This post by Jenise Fryatt was originally published on Engage365, a site dedicated to social media for events. Jenise is a community leader at Engage365 and co-owner and marketing director of Icon Presentations, which does audio visual for events. We loved what she wrote about social media and event trends, and she’s graciously allowed us to repost it here.

If you spend any time online, it’s difficult not to notice how social media has evolved with and spurred growth in the events industry over the past year and a half. And it seems very clear this is bound to continue. As both an events industry blogger and business owner I’ve watched these developments with great interest. Here are three trends I’ve noticed that I think have great potential to influence our industry in  2011.

The use of on & offline games at events to increase attendee interaction & for their educational & social benefit

The wisdom regarding computer/Internet use by men vs. women used to be: For him it’s a toy, for her it’s a tool. Well it seems the tool and toy are getting married. More and more we are seeing tools and activities “gamified” adding to their educational value and making them sticky and fun.

Witness Epic Win – the game that event guru Julius Solaris says is to productivity software what Foursquare is to social networking. Epic Win turns your to do list into a leveling game not unlike World of Warcraft. Or check out Mojo – which uses rewards to motivate users to visit websites as well as tradeshow booths. Even conference themes are getting into the act. The Green Meeting Industry Council’s 2011 Sustainable Meetings Conference is titled “Game ON!” and will utilize principles from the online gaming world – specifically role-playing, leadership, narration, feedback, and ranking – to encourage attendees to actively engage and learn about industry developments in a hands-on manner.

Year-round online communities that distribute content, foster networking & drive face to face event attendance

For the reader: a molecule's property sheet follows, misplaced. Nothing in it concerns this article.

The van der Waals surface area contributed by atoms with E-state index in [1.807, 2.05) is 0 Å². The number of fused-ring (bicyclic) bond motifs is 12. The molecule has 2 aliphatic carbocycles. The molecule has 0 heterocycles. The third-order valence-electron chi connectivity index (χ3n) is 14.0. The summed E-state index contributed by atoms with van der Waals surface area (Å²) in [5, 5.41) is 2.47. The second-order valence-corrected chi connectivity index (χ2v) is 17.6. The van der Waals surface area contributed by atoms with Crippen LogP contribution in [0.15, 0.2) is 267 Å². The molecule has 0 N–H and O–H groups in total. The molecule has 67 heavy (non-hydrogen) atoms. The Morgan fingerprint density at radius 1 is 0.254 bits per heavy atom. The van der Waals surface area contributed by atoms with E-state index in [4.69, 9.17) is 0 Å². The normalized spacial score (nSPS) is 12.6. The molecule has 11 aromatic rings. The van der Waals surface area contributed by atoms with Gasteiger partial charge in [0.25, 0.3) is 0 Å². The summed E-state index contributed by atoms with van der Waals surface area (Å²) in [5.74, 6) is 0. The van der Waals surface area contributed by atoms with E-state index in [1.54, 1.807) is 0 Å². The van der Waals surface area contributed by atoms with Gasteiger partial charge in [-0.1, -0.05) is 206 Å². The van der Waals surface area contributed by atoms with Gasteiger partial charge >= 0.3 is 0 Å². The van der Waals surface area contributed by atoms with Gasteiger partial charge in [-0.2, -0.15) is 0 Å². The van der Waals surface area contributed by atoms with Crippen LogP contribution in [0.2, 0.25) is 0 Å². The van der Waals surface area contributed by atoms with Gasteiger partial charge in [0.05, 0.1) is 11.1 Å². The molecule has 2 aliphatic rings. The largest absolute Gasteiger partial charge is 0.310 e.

Event/online community chicken-egg questions aside, repeating events in particular will become more and more synonymous with online communities. Social media fosters anything social and events certainly are social. It is also increasingly clear that social media is all about communities. Whether they spring up spontaneously or are carefully engineered, they supplement and drive event participation. Smart meeting planners are taking advantage of this by creating or using existing online communities to distribute content and build a network of engaged attendees. There are also more and more companies creating software that helps meeting planners to do this.

Increased recognition of social media interaction as a boon to the events industry

Not that long ago, there was actually a hot debate about whether virtual events would replace face to face events. The argument was that face to face events cost so much time and money and exact a toll on the environment; conversely virtual events (using Internet technology to allow people to meet online instead) can accomplish the same thing without all those negatives. I’m not saying this argument is completely dead, but there is a strong counter-argument out there that says online (read social media) interaction just naturally creates a stronger need for face to face meetings.

I experienced it myself when I felt compelled to attend the first Event Camp last year in New York City after building strong online relationships with many attendees on the Twitter community #eventprofs. The blogosphere offers another example of this as the plethora of blog/social media related conferences has even spurred new formats that are actually influencing meeting planners.

More and more people are recognizing that there is, in fact, no adequate substitute for the face to face meeting. And all of this online interaction will only create MORE of a need for it. As Robbin Phillips, co-author of the book “Brains On Fire”, said in a recent Twitter #smfastfwd chat, “Community has to live offline and online. OFFLINE is where real engagement begins.”

Thanks again to Jenise and Engage365. You can read the post in its original form here.

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